I felt like a 13 year old again. It washed off all the sense of dirty responsibility I have now – to family, kids, bills, colleagues, investors – to myself and the goals I’ve set for myself now that the hopes of youth get tinged with regret and the regrets I’ll feel in the future are my meager hopes now. What goals? What hopes? They all disappeared for a split second into that last line and into the question that spit it out – The Last Question.

C) A Group to Grow Up With. In the 1940s, my three favorite science fiction writers: Isaac Asimov, Arthur C. Clarke, and Robert Heinlein (probably my favorite of the three), were “the big three” of science fiction. They were the three best then and probably the three best ever. And they were all friends who challenged each other, competed, saw each other whenever possible, and built up a companionship with each other that lasted for decades. It reminds me of how Burroughs, Kerouac, and Ginsberg formed a literary bond that became the Beat Generation of writing. In almost any science, art, culture, literature, you can find these groups. We won’t know now, or for decades even, but I wonder if the same thing will happen in the relatively new genre of “blog-ature.” Doing more with a blog than “10 tips to get more blog users” or “Here’s what happened today to my five year old.”

(Kerouac, Burroughs, Ginsberg, at the beginning of their rise to fame)

A good quality blog post has particular qualities that make it different from any other literary genre:

* - It has to capture you from the first sentence. Short stories written in the New Yorker don’t, for instance. The New Yorker has a captive audience: someone bought the magazine and they are going to sit and read that story no matter how bored they are. When someone reads a blog they probably already have ten tabs open on their browser. They can flip away in a microsecond if you don’t grab them and hold them.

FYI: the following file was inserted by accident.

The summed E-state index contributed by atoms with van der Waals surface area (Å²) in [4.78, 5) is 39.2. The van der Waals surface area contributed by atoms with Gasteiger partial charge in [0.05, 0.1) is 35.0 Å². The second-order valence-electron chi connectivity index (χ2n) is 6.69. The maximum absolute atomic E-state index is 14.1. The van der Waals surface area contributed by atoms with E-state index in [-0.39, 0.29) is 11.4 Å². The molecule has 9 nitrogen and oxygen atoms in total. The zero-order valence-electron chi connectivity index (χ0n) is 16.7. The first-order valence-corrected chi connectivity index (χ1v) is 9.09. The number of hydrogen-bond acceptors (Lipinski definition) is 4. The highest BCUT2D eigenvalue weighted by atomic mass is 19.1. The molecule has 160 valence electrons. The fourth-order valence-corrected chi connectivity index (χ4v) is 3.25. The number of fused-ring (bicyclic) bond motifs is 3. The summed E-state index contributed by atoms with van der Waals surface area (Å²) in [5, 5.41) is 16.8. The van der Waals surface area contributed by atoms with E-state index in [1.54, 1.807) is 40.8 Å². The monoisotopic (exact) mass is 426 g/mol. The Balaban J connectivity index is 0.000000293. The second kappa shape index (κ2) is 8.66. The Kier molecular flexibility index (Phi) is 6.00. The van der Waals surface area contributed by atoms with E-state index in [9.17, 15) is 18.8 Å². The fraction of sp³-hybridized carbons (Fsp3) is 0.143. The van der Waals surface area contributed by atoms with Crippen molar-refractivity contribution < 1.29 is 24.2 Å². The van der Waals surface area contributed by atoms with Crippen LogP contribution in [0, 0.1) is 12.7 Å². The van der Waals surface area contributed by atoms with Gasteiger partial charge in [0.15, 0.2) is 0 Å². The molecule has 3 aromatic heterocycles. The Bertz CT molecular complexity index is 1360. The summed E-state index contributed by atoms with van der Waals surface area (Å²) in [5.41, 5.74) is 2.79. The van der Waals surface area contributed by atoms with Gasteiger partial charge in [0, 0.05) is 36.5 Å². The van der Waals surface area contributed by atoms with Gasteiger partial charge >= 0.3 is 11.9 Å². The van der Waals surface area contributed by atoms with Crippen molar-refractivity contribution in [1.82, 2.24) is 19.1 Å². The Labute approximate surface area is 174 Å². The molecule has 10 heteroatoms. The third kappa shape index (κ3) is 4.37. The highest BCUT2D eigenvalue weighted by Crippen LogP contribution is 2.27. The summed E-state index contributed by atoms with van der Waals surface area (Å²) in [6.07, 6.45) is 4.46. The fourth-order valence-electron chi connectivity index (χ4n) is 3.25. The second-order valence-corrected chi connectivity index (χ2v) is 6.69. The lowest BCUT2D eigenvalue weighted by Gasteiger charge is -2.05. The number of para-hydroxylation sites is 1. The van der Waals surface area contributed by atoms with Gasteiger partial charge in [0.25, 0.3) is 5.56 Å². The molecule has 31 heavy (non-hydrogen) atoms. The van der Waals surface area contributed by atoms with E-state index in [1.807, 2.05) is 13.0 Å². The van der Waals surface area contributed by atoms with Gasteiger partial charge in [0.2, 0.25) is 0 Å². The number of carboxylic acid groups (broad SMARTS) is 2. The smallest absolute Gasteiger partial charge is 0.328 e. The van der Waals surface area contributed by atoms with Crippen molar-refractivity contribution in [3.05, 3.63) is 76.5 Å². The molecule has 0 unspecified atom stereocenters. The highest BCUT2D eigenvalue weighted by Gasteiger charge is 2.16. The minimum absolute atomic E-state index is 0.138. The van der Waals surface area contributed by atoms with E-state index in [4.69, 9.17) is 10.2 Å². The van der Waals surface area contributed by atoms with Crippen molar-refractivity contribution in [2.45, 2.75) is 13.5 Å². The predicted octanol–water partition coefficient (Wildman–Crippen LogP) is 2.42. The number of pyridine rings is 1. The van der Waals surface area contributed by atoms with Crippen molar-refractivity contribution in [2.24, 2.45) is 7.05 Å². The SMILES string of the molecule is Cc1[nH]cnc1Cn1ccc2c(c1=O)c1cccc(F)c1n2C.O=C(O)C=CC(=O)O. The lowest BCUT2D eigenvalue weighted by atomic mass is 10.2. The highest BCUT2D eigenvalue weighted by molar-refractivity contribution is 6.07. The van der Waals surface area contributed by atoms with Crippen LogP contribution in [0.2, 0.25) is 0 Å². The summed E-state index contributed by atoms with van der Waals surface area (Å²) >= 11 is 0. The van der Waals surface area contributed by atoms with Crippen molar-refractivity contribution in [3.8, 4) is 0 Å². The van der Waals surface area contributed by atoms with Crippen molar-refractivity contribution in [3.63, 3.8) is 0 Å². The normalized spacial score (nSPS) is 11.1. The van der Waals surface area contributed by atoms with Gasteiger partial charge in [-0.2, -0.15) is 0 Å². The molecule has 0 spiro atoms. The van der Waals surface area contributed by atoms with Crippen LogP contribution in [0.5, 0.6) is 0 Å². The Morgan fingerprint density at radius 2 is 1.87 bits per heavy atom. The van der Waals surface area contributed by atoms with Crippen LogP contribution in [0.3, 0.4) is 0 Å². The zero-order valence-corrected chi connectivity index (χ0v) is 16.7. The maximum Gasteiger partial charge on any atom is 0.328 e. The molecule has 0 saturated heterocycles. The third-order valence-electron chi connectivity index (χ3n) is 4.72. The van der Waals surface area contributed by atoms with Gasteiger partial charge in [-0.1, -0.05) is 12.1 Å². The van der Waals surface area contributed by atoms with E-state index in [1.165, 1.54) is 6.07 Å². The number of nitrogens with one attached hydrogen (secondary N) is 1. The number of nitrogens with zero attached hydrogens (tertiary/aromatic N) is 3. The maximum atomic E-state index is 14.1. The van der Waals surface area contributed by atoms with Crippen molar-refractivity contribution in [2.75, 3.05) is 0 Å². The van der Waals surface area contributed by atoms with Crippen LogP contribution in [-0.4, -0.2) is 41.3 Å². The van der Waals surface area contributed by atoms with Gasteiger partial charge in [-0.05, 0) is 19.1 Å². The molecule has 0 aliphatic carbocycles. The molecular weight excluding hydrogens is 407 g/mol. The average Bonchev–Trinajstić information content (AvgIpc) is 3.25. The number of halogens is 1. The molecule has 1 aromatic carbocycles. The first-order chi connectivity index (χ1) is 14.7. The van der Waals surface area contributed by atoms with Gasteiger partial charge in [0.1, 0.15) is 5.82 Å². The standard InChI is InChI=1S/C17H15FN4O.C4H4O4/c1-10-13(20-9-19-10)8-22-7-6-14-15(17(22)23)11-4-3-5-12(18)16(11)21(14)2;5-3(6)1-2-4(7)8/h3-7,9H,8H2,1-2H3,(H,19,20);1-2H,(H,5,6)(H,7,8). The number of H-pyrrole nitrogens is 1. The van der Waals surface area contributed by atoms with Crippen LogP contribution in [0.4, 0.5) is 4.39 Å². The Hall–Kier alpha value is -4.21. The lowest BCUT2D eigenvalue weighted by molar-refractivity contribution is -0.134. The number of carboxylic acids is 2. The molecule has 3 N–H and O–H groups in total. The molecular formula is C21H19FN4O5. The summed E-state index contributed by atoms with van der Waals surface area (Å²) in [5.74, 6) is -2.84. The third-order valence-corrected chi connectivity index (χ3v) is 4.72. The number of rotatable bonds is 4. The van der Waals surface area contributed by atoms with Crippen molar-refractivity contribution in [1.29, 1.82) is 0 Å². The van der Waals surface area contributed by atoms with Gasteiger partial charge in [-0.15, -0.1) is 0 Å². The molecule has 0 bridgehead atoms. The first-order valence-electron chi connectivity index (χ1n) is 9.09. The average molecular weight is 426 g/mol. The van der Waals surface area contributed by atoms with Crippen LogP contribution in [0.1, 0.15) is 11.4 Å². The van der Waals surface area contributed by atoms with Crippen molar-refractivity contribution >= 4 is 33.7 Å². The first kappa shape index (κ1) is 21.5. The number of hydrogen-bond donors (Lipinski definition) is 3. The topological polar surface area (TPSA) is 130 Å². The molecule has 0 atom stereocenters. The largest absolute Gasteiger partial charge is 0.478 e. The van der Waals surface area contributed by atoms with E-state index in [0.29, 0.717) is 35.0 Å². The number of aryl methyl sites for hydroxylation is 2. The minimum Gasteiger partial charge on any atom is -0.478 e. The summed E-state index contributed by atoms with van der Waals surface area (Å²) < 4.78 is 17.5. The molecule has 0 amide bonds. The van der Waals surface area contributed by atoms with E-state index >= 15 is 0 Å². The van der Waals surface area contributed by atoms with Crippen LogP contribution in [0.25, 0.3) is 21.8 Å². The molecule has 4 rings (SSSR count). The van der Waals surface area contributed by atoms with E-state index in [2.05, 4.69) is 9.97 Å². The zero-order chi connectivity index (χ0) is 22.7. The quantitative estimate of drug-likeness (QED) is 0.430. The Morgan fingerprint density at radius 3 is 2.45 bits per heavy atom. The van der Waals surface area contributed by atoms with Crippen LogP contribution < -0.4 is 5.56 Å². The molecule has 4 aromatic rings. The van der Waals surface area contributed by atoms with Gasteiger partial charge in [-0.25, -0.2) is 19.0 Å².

* - You have to tell a story. A simple list is no good. Nobody is going to believe “10 ways to make a million dollars” if you don’t tell your personal and painful story about how you made it.
* - You have to solve a problem. People historically use computers to solve problems. They don’t read fiction on computers, for instance. A blog, even if it’s a blog told in mostly story format, has to provide a solution to some personal problem or world problem.
* - Honesty. Blogs from day one are personal and honest. The best ones bleed all over the screen. A good story has an underdog. A good blog has someone that the predators have targeted. Does the blogger come out alive? Does the reader find catharsis with the bloggers rescue?

When I write “10 reasons to quit your job” its not because I want you to quit your job. It’s because I’ve had jobs and they have made me sick: the backstabbing, the subservience, the insignificance of being one cog in a meaningless machines that grinds away to produce…what? More Americana? Who did I help? Who are you helping?